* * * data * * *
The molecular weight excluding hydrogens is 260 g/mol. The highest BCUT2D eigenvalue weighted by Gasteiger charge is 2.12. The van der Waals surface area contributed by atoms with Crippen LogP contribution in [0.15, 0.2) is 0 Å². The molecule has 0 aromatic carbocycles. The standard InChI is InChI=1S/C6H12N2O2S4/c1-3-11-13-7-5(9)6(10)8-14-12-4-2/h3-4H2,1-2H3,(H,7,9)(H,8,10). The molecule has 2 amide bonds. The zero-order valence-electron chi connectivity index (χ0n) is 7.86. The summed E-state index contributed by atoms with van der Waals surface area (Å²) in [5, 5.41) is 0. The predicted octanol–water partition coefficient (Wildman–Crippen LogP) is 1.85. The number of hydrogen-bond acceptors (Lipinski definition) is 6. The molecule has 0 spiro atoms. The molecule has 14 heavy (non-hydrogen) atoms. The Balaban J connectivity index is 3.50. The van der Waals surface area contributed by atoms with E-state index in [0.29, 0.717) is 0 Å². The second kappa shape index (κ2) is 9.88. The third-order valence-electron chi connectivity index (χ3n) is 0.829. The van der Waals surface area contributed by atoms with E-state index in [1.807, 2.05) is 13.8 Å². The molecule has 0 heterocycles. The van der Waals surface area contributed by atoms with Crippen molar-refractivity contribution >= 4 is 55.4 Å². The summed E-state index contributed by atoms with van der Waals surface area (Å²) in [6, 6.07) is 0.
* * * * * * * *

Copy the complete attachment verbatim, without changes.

The molecular weight excluding hydrogens is 260 g/mol. The highest BCUT2D eigenvalue weighted by Gasteiger charge is 2.12. The van der Waals surface area contributed by atoms with Crippen LogP contribution in [0.15, 0.2) is 0 Å². The molecule has 0 aromatic carbocycles. The standard InChI is InChI=1S/C6H12N2O2S4/c1-3-11-13-7-5(9)6(10)8-14-12-4-2/h3-4H2,1-2H3,(H,7,9)(H,8,10). The molecule has 2 amide bonds. The zero-order valence-electron chi connectivity index (χ0n) is 7.86. The summed E-state index contributed by atoms with van der Waals surface area (Å²) in [5, 5.41) is 0. The predicted octanol–water partition coefficient (Wildman–Crippen LogP) is 1.85. The number of hydrogen-bond acceptors (Lipinski definition) is 6. The molecule has 0 spiro atoms. The molecule has 14 heavy (non-hydrogen) atoms. The Balaban J connectivity index is 3.50. The van der Waals surface area contributed by atoms with E-state index in [0.29, 0.717) is 0 Å². The second kappa shape index (κ2) is 9.88. The third-order valence-electron chi connectivity index (χ3n) is 0.829. The van der Waals surface area contributed by atoms with E-state index in [1.807, 2.05) is 13.8 Å². The molecule has 0 heterocycles. The van der Waals surface area contributed by atoms with Crippen molar-refractivity contribution >= 4 is 55.4 Å². The summed E-state index contributed by atoms with van der Waals surface area (Å²) in [6, 6.07) is 0.